Book Review

Sacred and secular: ancient Egyptian ships and boats (Archaeological Institute of America Monographs [n.s.] No. 5)
Philadelphia: University of Pennsylvania Museum

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Review by LUCY BLUE
Centre for Maritime Archaeology, Dept. of Archaeology, University of Southampton, Southampton, England

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Egypt preserves a tremendously rich resource of ancient ship and boat images depicted in the tombs and temples of the pharaohs. Since the excavation in 1894 of the Dashur boats this knowledge has been supplemented by spectacular archaeological discoveries of ships and boats. These include the Khufu I vessel at Giza which, as Ward states, 'revolutionised our knowledge of ancient Egyptian shipbuilding' (p.45), through to the recent findings of boat graves at Early Dynastic Abydos (comprehensively discussed in this volume). The information derived from the study of these vessels provides insight into 'not only the technological abilities and engineering skills of past ages, but... also... economics, culture and politics reflected within the features of the hulls' (p. 1). However, although there are numerous publications that discuss ancient Egyptian ships and boats, including Landström's (1970) pioneering volume, it is only now that a thoroughly comprehensive account of the construction of these vessels has been compiled.

As the title, Sacred and secular, suggests, the criteria that determined how ancient boats and ships were built and used is hugely diverse, and often hotly debated. The technological detail bound within this volume comprises a compendium of data meticulously compiled through the authors first-hand study of many of these vessels, and reveals how some traditional interpretations, such as the authenticity of the dove-tailed joints in the Dashur boats, should be revised.

Three introductory chapters outline not only the practicalities of woodworking and boat and ship construction, but also the contexts in which these vessels should be viewed (from the prevailing winds and currents of the Nile, to trade, tribute and an obsession with the afterlife). The chapter on natural timber resources is particularly enlightening as it dispels the myth surrounding the limited use of indigenous timbers in the construction of ancient Egyptian craft.

The following eight chapters provide a site by site description, in chronological order, of the physical remains of each vessel allowing the reader to formulate an impression of the development of the construction of ancient Egyptian ships and boats. This includes an excellent chapter describing the rock-cut and brick boats of the Old Kingdom. The final chapter summarises the principal features and distinctive characteristics of Egyptian hull construction. It highlights comparisons between ceremonial and cargo vessels, and the influences on how and systems in which, these vessels were constructed. Tables, photographs and numerous figures (many produced by the author and unpublished elsewhere) supplement the text throughout, as well as an excellent glossary.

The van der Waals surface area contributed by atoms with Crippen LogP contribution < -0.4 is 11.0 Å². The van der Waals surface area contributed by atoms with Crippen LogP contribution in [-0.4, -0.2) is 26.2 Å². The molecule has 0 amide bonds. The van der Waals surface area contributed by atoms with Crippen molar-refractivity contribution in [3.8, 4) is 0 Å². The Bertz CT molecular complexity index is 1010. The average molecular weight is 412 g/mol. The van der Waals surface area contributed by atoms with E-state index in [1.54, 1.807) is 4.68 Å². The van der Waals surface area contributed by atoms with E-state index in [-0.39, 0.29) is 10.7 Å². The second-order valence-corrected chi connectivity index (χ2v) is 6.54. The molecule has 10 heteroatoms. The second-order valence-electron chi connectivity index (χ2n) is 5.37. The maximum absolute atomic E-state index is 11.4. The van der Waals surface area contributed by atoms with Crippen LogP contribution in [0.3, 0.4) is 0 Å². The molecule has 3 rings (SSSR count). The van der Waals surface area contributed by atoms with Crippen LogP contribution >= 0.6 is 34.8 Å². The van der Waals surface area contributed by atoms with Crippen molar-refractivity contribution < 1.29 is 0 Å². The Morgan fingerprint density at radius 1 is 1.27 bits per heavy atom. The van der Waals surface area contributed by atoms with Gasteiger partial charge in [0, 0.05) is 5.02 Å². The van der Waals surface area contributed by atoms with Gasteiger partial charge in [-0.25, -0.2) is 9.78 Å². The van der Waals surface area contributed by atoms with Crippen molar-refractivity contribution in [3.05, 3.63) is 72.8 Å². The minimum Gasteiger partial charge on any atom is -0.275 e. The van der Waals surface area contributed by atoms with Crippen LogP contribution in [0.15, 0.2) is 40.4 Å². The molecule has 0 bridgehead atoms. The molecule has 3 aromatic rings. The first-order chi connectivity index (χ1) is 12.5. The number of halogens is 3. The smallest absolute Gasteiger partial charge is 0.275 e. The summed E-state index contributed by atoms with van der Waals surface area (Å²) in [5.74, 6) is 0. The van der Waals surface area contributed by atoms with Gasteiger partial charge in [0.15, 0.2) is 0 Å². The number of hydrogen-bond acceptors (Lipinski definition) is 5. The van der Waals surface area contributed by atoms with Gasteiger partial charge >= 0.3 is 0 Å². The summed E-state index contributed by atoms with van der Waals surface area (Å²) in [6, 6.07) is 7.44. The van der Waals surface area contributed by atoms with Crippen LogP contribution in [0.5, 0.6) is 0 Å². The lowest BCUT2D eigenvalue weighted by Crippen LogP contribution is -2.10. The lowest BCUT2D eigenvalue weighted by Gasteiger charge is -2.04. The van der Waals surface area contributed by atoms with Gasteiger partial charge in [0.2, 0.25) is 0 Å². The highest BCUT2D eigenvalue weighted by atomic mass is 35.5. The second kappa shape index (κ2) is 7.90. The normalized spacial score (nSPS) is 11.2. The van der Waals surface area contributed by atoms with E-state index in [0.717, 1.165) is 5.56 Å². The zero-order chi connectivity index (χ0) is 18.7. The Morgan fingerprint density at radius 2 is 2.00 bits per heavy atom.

Ward details each stage in the construction sequence as if it were a guide to building a boat. The data outlined are exhaustive and often insightful. The description of the construction of the Dashur boats, for example, is thoroughly comprehensive, to the extent that comparisons are drawn between the construction of this vessel and Khufu I, some five hundred years its senior, that imply a degree of continuity rarely commented upon. Ward goes on to demonstrate some of the problems encountered (and overcome) by boat builders in antiquity. Rarely is such detail extracted from the study of vessel construction and, as is demonstrated, it is this detail that also supports critical examination of technology and technological change, so crucial to a wider interpretation of society.

The account of the construction of Khufu I is equally comprehensive and adds much to earlier interpretations. Amongst other things, Ward highlights the use of three types of mortise-and-tenon fastening and outlines clearly why the plank edges were joggled. However, her description of the ligatures is less clear, the figure number referred to is incorrect, Table 4 includes errors, and no detailed photograph or sketch is provided, all of which hinder the reader's understanding of an already complex building sequence.

In fact, the only criticism of this book would be a lack of reader guidance. For example, many photographs and plans appear without scales, and reference is often made in the text to the alignment of a vessel and yet this is not clear in the Figures.

As the author rightly states, 'the luxury of comparing such large and stately vessels... is not often granted to archaeologists' (p. 68, in reference to the Khufu boats). Thus, for those of us not privileged enough to have been able to study these magnificent vessels first-hand, Ward provides a comprehensive 'handbook' on which to base informed interpretations of current and future finds of ancient Egyptian ships and boats. This long awaited publication is recommended to scholars of both maritime history and archaeology.

  • LANDSTRÖM, P. 1970 Ships of the pharoahs: four thousand years of Egyptian shipbuilding. London: Allen & Unwin.